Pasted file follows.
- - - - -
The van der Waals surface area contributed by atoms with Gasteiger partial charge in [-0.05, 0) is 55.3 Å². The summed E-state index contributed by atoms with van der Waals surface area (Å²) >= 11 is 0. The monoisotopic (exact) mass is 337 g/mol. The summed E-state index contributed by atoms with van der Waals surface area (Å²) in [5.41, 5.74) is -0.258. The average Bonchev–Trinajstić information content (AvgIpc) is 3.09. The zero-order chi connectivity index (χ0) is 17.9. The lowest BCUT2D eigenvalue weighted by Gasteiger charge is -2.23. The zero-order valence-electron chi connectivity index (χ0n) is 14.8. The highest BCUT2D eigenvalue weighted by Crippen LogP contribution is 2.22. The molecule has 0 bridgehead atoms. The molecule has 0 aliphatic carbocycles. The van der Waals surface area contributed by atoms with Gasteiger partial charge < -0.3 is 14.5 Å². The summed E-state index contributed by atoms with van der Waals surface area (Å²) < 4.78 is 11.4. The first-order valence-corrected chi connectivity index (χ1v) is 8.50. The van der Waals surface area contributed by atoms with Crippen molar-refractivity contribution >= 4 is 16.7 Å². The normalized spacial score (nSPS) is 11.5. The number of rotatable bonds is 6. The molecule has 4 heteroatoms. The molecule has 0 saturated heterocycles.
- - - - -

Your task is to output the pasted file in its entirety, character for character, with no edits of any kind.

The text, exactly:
The van der Waals surface area contributed by atoms with Gasteiger partial charge in [-0.05, 0) is 55.3 Å². The summed E-state index contributed by atoms with van der Waals surface area (Å²) >= 11 is 0. The monoisotopic (exact) mass is 337 g/mol. The summed E-state index contributed by atoms with van der Waals surface area (Å²) in [5.41, 5.74) is -0.258. The average Bonchev–Trinajstić information content (AvgIpc) is 3.09. The zero-order chi connectivity index (χ0) is 17.9. The lowest BCUT2D eigenvalue weighted by Gasteiger charge is -2.23. The zero-order valence-electron chi connectivity index (χ0n) is 14.8. The highest BCUT2D eigenvalue weighted by Crippen LogP contribution is 2.22. The molecule has 0 bridgehead atoms. The molecule has 0 aliphatic carbocycles. The van der Waals surface area contributed by atoms with Gasteiger partial charge < -0.3 is 14.5 Å². The summed E-state index contributed by atoms with van der Waals surface area (Å²) < 4.78 is 11.4. The first-order valence-corrected chi connectivity index (χ1v) is 8.50. The van der Waals surface area contributed by atoms with Crippen molar-refractivity contribution >= 4 is 16.7 Å². The normalized spacial score (nSPS) is 11.5. The number of rotatable bonds is 6. The molecule has 4 heteroatoms. The molecule has 0 saturated heterocycles.